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Compare and Contrast the Consolidation of Power by Hitler and Mao

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Compare and Contrast the methods used by two leaders to consolidate their power.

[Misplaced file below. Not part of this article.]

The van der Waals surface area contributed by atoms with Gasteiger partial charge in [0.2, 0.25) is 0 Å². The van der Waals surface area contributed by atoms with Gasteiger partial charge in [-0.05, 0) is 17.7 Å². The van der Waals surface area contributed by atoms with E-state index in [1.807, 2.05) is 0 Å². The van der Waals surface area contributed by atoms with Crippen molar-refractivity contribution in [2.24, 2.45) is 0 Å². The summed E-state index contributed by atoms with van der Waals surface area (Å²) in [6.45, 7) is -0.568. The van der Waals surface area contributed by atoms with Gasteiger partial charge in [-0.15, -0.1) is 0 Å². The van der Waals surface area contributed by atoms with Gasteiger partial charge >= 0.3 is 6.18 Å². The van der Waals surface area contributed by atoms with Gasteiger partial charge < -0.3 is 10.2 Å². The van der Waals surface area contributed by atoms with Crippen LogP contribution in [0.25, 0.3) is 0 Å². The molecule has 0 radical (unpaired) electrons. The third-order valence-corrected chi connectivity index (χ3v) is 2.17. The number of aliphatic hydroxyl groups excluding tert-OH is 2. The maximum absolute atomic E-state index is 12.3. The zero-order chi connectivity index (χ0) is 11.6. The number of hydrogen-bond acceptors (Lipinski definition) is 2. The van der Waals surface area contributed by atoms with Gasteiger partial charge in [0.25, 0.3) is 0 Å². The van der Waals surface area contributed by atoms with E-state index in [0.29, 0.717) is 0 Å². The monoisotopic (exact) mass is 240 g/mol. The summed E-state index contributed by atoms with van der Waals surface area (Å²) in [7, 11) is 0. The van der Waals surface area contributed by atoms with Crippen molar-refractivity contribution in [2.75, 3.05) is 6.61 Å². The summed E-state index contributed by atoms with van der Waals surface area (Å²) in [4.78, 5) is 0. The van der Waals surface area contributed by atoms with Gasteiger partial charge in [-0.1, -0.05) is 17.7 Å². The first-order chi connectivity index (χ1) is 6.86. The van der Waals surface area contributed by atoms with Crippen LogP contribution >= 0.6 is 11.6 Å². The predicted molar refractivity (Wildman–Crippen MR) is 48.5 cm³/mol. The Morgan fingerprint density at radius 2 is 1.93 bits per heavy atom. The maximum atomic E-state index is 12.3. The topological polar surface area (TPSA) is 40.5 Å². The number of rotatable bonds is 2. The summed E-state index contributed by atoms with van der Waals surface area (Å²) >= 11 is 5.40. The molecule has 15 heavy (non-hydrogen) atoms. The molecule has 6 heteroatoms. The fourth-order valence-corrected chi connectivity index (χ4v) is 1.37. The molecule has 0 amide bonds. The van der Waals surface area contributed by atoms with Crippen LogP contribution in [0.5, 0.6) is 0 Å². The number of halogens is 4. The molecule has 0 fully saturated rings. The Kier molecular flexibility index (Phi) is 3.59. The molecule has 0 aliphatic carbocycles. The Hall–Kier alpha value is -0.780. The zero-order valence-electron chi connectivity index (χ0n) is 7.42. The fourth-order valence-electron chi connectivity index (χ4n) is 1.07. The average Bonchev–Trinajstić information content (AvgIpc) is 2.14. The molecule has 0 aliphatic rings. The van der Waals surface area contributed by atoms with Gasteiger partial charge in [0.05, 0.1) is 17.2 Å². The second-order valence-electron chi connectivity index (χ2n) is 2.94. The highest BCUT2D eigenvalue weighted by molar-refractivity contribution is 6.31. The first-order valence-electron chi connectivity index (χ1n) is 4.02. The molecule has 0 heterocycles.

The two authoritarian leaders I will be comparing are Mao Zedong the authoritarian leader of China starting 1949, and Adolf Hitler who was the authoritarian leader of Germany from 1933 to 1945. Despite, coming to power in relatively similar time periods, the nature of their rise and rule does indeed contrast to some degree. Hitler came to power by relatively legal means, as he was appointed Chancellor in January of 1933; while Mao came to power by winning the Chinese Civil War against the rivaling Kuomintang party. These events marked the start of consolidation, which is the act of holding on to or making stronger of something, in this case power, or more aptly the stage in which leaders try to strengthen their control over their country and dispose of opposition. This segment of their rule was classified by their use of terror and repression, propaganda, legal methods and domestic policies to consolidate power.